Beryl Guitars make some very fine, high quality, versions of certain American designs (pictured above).
John Birch Guitars are still going strong, although alas some of their wilder designs such as the now legendary Superyob guitar were conspicuous by their absence. John Birch himself actually died back in 2000, leaving the business to luthier John Carling who had been working alongside Birch when the company was re-launched in 1993.
Patrick Eggle were also present, although this display (above) looked near identical to one I saw three years ago.
Chickenbone John, including cigar box guitars and diddley bows.
Overwater Basses (pictured above and below).
Stormshadow Guitarworks (above) are a small UK Custom Shop, based in Sheffield, offering custom-built guitars in the Charvel mould with comparable quality and prices to similar USA-made guitars.
John Hornby Skewes, a UK-based distributor, were also present with a stand which included the British-based Vintage brand of high quality but budget priced instruments.
Vintage Icon V6MRHDX (pictured above), the signature guitar of Thomas Blug and obviously inspired by Jimi Hendrix's "sacrificial" Monterey Pop Festival Strat (and arguably better looking than Fender's own re-issue of the same) and the Vintage Gordon Giltrap Signature Series VE2000GG-12 twelve-string (pictured below).
Fret King guitars, which are available in a Green Label and STVDIO (Made in the UK) series and also a more budget conscious Blue Label and Black Label (Made in the Far East) series. Designs obviously owe quite a lot to some of the American classics, but with Wilkinson's own innovations.
Bass Centre were unveiling their new Bass Collection, which included the above bass which at first I thought was a tribute so certain Soviet-era Russian-made instruments, but is, it turns out, a Bill Wyman tribute.
Norman Watt Roy's 1962 Fender Jazz Bass which I featured on this blog only last month. Note also the R***********-like bass standing next to it; I can't imagine a certain company will be too happy about that.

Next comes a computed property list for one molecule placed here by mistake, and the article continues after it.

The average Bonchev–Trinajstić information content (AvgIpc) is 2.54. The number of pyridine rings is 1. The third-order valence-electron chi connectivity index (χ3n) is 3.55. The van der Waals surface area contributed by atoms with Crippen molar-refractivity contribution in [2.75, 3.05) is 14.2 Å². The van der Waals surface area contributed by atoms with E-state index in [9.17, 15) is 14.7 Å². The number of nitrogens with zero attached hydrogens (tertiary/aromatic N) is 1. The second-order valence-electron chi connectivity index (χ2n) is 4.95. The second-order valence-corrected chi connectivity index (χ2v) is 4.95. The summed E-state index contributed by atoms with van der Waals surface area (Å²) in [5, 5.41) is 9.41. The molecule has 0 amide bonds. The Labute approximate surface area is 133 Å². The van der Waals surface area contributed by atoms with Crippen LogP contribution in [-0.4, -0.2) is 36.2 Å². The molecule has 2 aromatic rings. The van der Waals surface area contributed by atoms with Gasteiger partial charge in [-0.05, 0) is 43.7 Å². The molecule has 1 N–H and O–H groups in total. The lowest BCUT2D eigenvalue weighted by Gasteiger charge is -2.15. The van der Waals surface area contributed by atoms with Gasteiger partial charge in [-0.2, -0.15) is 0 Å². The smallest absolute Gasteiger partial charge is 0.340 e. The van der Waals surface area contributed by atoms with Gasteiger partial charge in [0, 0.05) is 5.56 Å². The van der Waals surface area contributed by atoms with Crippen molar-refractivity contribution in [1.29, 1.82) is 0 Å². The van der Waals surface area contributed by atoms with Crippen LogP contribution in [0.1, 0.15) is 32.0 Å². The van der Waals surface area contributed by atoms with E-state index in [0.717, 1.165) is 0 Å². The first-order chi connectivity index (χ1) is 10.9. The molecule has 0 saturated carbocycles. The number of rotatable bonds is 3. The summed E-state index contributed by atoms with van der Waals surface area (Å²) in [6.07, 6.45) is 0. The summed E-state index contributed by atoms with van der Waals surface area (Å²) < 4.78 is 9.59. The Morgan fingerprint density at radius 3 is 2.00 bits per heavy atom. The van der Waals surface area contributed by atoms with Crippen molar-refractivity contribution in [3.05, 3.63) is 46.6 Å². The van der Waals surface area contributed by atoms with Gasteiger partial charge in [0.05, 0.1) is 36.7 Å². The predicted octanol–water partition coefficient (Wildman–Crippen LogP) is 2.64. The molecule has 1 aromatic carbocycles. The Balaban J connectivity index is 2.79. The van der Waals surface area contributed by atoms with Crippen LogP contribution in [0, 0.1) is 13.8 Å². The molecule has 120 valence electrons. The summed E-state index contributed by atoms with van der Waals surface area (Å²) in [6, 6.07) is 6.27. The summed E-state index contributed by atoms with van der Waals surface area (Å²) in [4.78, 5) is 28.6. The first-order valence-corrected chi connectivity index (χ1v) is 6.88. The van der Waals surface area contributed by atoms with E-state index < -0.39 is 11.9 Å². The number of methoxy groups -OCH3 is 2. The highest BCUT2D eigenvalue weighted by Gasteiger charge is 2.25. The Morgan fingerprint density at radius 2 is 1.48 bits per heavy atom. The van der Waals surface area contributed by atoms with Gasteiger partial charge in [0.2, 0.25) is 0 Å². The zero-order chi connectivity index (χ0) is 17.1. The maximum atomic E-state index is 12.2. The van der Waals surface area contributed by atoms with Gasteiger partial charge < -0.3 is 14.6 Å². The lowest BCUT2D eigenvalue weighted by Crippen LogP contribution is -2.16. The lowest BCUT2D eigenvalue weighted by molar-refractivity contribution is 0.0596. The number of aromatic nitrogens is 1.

Although UK luthiers and UK brands took centre stage, it wasn't all UK-based gear. We also saw:
Fibernare Guitars of Hungary (above)...
Mayones Guitars and Basses, handmade in Poland (above)...
Ibanez (RGA8-BK eight-string pictured above)...
Vigier basses (and guitars) from France (above)...
PRS (above), who were definitely outclassed by various UK luthiers at the show...
Yamaha, who were displaying several of their new "souped-up" Pacificas (above). Seeing as the Pacifica is often thought to be an entry-level very basic guitar, I couldn't stop the expression "polishing a turd" coming to mind. They are nice enough looking guitars, but perhaps Yamaha should have slapped another name on them.
Piccywood booth, we saw guitars that had been decorated using the art of pyrography (literally, "writing with fire") by artist Chris Martin.
For me, the great thing about the show was seeing so many UK guitar makers together under one roof - and they were only the tip of the iceberg - there are plenty of others who weren't in attendance. All in all it was a very entertaining day out, and I enjoyed meeting and chatting to the various luthiers and stallholders.
G L Wilson